Eugenio Tisselli on Sun, 6 Feb 2011 15:40:25 +0100 (CET)

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<nettime> Why so surprised?

Probably nobody here at nettime is surprised, but if we go by the current media gimmicks, the fact that the Egyptian peole are using Facebook and Twitter (to an extent which is yet uncertain, and needs to be seriously researched) to overthrow the ruling regime seems to be the *Big Finding* of the season.

So, why so surprised?

Yes, many people in the Sahrawi refugee camps in southern Algeria have Facebook profiles, and use them regularly to communicate with their families in the territories occupied by Morocco and their friends in the rest of the world. I have seen that.

Why so surprised? Is it because Orientalism (Edward Said) dies hard, and we in the West are still inclined to see Arabic cultures as being primitive, hopelessly lost in a maze of tradition and religious fanatism? Surprised because they are able to use "our" tools to their own benefit? Is it because, while most of us on this side of the "digital divide" use Facebook mostly to express how very pissed we got at last night's party, the people on "the other side" are finding ways of effectively bypassing their government's censorship and organizing to take the streets?

Yes, rural farmers in Tanzania have more than one mobile phone per family, sometimes even three or four. And guess what? They use them to their own benefit, to trade, sell, organize, communicate. Right on a spot in the jungle for which Google maps doesn't even have high-resolution satellite imagery. I have seen that, too.

So, why so surprised? After all, Howard Rheingold wrote about "Smart Mobs" back in 2002 (not that the book is particularly deep, but it already revealed what we are seeing now)

Here are a couple of fragments of an article I wrote in 2007:

"Howard Rheingold has argued that hyper-connected citizens can go well beyond managing their individual agendas and contact lists, by forming groups in which rapid, massively organized common behaviors can emerge (Rheingold, 2002). He calls these forms of social self-organization mediated through technology âsmart mobsâ. A âclassicâ example of the âsmart mobâ emergent behavior is provided by the civilian coup d'Ãtat against the former Philippines president Joseph Estrada in 2001, articulated through the massive transmission of short text messages (SMS) inviting everyone to gather and protest in Manila. Other similar gatherings have followed in countries such as Spain in 2004, where people also used SMS messages to gather and protest against the then-ruling Popular Party, which lost the elections a day later, or in South Korea in 2008, where massive demonstrations against the import of US beef, assembled thanks to mobile messaging, have taken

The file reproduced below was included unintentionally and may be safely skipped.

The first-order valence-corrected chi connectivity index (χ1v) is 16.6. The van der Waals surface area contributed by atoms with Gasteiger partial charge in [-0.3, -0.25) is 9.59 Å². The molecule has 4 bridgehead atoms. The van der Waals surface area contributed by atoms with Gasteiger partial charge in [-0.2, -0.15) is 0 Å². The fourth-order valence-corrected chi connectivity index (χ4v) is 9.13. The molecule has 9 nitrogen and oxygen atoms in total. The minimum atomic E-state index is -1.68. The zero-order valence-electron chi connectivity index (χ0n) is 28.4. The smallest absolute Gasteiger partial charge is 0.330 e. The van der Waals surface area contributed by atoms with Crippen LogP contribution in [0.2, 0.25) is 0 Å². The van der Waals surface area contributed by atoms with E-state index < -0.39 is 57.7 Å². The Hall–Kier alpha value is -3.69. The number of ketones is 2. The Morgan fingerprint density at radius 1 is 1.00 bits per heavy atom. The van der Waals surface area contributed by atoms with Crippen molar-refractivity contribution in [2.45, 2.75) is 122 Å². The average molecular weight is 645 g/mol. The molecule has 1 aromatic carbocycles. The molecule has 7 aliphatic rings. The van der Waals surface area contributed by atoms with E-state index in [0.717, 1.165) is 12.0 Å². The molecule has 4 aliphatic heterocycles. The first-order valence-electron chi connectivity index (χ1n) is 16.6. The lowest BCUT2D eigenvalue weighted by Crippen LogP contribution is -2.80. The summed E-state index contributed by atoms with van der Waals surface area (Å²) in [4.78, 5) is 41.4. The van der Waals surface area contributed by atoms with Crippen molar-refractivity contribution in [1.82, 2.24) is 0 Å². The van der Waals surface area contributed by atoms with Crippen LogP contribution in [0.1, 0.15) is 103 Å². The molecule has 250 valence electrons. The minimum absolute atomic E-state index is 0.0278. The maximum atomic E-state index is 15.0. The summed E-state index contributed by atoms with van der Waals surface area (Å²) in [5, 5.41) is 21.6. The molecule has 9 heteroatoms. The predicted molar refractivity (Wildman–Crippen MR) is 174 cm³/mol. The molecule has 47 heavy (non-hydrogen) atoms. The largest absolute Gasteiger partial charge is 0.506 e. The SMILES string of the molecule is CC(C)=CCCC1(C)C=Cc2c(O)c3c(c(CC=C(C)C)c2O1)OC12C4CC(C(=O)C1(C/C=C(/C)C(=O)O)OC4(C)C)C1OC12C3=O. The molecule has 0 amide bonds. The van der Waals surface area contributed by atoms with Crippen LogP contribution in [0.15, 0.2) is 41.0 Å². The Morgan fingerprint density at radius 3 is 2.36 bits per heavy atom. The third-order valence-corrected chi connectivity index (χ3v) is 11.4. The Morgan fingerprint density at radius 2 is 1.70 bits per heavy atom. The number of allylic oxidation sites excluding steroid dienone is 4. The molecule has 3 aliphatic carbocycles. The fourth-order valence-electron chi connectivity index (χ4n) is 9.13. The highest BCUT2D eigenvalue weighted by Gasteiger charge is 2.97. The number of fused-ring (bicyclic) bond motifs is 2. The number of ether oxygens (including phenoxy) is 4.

place. Precisely, these Korean demonstrations prompted Rheingold to make a new public statement, asking the question of how smart mobs can be made smarter and less mob-like (Rheingold, 2008). âA smart mob is not necessarily a wise mobâ, he said, responding perhaps to the rising perception that, if self-organization is to become an effective social tactic, it must go beyond just gathering massive amounts of people. After all, a mob is a disorganized group which can act blindly and even destructively."
"The Internet and its many people-to-people networks are providing connected individuals with an abundance of weak social ties (Aguiton and Cardon, 2007). The blurring of the boundaries between 'public' and 'personal' may be articulating the former tensions between individualism and collective solidarity. Joining any cause on the planet is just a click away; making âfriendsâ or expressing an opinion is just as easy. Weak social involvement implies that individuals do not need to agree on ex-ante plans, or invest their efforts in building relations of trust or engaging in real debate. They just need to log in. This new trend, which represents a sort of effortless, uninvolved and listless democracy, may be enough to assemble a smart mob, which will disassemble just as easily. The self-organization of the crowd may appear as intelligent behavior, but more often than not it is just the manifestation of the sheer, brute power of the masses. When there is
 a need for real social advocacy, or when delicate collective issues are at stake, the mere presence of a weakly involved critical mass is certainly not enough."

The interesting thing is not whether the Egyptian protests were initially articulated through Facebook or Twitter, but how the protests are developing right now on the streets, and whose interests (local and global) are *really* at stake.

So, the best thing that can happen now is that we all move beyond this (induced) state of surprise, and start thinking about how can we rethink and maintain digital networks as "our" (not "theirs", ie. governments, big corporations and the like) platforms of choice for empowerment and organization. Let's stop being surprised: it's time to take a good, deep look beyond our comfort zones. It's time to see things more clearly, in all their complexity, and abandon the "networks = freedom" equation and all this myth-making, unless we don't care about falling into traps (see, for example:

"We" need to be more intelligent than "them".



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